It's not often that Newt Gingrich looks like a winner in The Washington Post. But on Saturday, Post media reporter Paul Farhi lined up a set of liberal media veterans and journalism professors to attack CNN reporter John King for walking into a Gingrich buzzsaw by opening the debate with his second wife's "open marriage" assertion at Thursday night's CNN debate.
“Gingrich was clearly waiting for the question, clearly was prepared to pounce,” said W. Joseph Campbell, a communications professor and media historian at American University. “King seemed taken off guard. He looked a little sickened. And he did himself no favors by lamely pointing out that it wasn’t CNN but another network that dug out the Gingrich-infidelity story. That allowed Gingrich to pounce again.”
Next, Farhi turned to old CBS News hand Terence Smith, the Carter-loving, Reagan-hating reporter:
King would have been on safer ground if one of the other candidates had brought up the issue, which was the talk of the campaign all day Thursday, said Terence Smith, a veteran journalist who was the longtime media correspondent for PBS’s “NewsHour.”
“That would have made it far easier for him to bring it up,” Smith said. “There’s no guarantee that anyone would have mentioned it, but it was likely,” given how prominent the story had been all day.
As it was, King’s handling of the issue seemed “maladroit,” said Richard Wald, a former president of NBC who is now a professor at Columbia University’s Graduate School of Journalism. “It was not the most sensible way to go about it.”
Dick Wald liked King's question to Mitt Romney on releasing his tax returns, and how bringing up his father's decision to release 12 years of his tax returns made it less likely Romney would pounce at the media in his response. King seems to get a low grade in part because he made it easy for the Republican to punch back:
By the same token, King could have framed the infidelity question better, perhaps by noting that Gingrich’s own attacks on President Bill Clinton’s claim to moral authority and fitness for office in the 1990s amid revelations of his relationship with Monica Lewinsky, Wald said. “The issue certainly is relevant” to socially conservative voters in South Carolina, Wald said, “but this wasn’t set up right. It was like a kid blurting something out.”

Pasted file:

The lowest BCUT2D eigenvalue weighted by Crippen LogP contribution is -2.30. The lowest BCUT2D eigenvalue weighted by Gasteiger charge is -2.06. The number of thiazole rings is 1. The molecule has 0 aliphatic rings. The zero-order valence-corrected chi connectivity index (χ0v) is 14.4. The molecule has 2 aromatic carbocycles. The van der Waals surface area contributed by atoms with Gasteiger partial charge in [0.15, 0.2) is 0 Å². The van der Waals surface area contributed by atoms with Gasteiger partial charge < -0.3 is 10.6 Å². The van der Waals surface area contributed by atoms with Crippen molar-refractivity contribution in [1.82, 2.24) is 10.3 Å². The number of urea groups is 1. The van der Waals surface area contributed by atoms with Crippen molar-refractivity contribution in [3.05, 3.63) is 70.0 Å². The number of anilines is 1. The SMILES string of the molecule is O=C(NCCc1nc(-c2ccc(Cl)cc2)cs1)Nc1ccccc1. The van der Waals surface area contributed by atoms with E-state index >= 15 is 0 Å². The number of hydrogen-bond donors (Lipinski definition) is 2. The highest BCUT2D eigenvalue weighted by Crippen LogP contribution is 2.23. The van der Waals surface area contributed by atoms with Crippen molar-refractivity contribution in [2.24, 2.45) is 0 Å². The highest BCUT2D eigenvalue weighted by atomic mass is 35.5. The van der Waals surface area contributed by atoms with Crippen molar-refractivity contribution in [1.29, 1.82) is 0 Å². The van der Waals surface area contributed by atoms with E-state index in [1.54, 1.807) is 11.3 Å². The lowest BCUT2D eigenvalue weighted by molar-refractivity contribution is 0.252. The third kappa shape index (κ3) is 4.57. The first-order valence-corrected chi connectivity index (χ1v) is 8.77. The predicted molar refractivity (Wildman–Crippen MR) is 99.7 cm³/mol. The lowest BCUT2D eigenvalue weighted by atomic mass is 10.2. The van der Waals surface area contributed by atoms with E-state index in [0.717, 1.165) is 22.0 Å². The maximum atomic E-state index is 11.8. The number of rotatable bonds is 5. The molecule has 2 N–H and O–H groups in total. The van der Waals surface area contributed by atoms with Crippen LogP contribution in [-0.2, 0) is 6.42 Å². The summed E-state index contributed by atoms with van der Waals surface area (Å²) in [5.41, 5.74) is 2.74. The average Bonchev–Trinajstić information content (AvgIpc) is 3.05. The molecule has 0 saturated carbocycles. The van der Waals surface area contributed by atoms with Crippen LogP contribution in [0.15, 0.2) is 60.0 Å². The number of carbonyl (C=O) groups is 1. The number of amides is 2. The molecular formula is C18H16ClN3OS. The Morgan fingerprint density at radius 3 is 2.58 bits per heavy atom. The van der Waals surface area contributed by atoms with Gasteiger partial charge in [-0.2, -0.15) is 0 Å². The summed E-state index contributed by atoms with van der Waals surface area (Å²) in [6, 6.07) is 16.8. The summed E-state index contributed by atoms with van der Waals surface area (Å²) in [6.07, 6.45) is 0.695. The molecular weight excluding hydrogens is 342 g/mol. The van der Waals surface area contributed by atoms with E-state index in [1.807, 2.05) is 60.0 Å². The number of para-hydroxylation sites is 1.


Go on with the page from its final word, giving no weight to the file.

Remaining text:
King may have missed another chance to follow up on Gingrich’s opening comments during the debate, Campbell said. Gingrich “was way over the top in claiming that negative media reporting ‘makes it harder to govern this country,’ ” he said. “The American political scene has long been a rough-and-tumble place. . . . You deal with it. It’s not as if negative press is anything new.”
This last quote is hilarious. Earth to W. J. Campbell: You know wno deserves a negative press? The negative press. Gingrich is saying something here that most elected Republicans never have the audacity to say. Does Campbell think it's easy to cut spending when you have the constant threat of journalists lurching to put a spending cut victim on the air? Does he believe the media don't discourage candidates from running because of the vicious personal vetting they can administer, something they don't face? Does he believe the press should never look in the mirror and wonder if they've made it harder to govern?
The old hands like the late David Broder certainly knew that one big reason that trust in government has withered away is a preening press that always looks down their snobby nose at how grubby the business of governing is -- while they're slamming people with anonymous sources and making slimy backroom deals to gain scoops.
Republican voters gave Newt's media-insulting responses "thunderous applause" in part because they resent the overweening power the media has in the political process. They are not moderators. They aspire to be more powerful than the voters. They want their "conventional wisdom" to harden and their "scoops" to move the polls. They want to intimidate candidates to quit the race before most voters get a chance to have a say. They're like a roving smoke-filled room the more they pressure
candidates to quit.
Republican voters resent the obnoxious and morally preening tone of many questions, like the ones from Juan Williams on Monday. No one asks them to release their tax returns. No one asks them about their marital behavior. No one asks them why they flip-flop for situational reasons,
like their position on adultery now vs. the Clinton years.
Most importantly, Republican voters resent that reporters are overwhelmingly Democrats, and go much softer in their questioning of Democrats in primary debates. Then there's the ideological tilt of questions. Republicans are questioned overwhelmingly from the left. Democrats are ALSO questioned primarily from the left. Republican voters want Republican candidates to be asked questions that a Republican wants answered, not partisan cheap shots like we've seen this week.
[Image from dailyworldwidenews.com]